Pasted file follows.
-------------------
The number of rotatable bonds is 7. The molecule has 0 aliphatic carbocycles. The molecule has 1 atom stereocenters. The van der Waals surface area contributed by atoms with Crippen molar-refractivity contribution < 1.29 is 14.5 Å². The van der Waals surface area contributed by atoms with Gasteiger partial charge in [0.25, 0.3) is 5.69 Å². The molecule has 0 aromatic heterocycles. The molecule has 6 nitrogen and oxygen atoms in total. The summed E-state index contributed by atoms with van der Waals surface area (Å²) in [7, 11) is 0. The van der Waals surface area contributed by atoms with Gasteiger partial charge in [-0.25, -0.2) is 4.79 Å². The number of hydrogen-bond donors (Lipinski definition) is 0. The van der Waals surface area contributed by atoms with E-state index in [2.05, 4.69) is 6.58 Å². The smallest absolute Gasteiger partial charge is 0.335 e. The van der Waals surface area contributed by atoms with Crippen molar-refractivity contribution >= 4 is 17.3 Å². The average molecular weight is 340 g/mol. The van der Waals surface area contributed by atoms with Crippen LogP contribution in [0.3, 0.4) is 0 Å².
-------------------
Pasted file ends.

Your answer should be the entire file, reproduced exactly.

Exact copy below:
The number of rotatable bonds is 7. The molecule has 0 aliphatic carbocycles. The molecule has 1 atom stereocenters. The van der Waals surface area contributed by atoms with Crippen molar-refractivity contribution < 1.29 is 14.5 Å². The van der Waals surface area contributed by atoms with Gasteiger partial charge in [0.25, 0.3) is 5.69 Å². The molecule has 0 aromatic heterocycles. The molecule has 6 nitrogen and oxygen atoms in total. The summed E-state index contributed by atoms with van der Waals surface area (Å²) in [7, 11) is 0. The van der Waals surface area contributed by atoms with Gasteiger partial charge in [-0.25, -0.2) is 4.79 Å². The number of hydrogen-bond donors (Lipinski definition) is 0. The van der Waals surface area contributed by atoms with E-state index in [2.05, 4.69) is 6.58 Å². The smallest absolute Gasteiger partial charge is 0.335 e. The van der Waals surface area contributed by atoms with Crippen molar-refractivity contribution >= 4 is 17.3 Å². The average molecular weight is 340 g/mol. The van der Waals surface area contributed by atoms with Crippen LogP contribution in [0.3, 0.4) is 0 Å².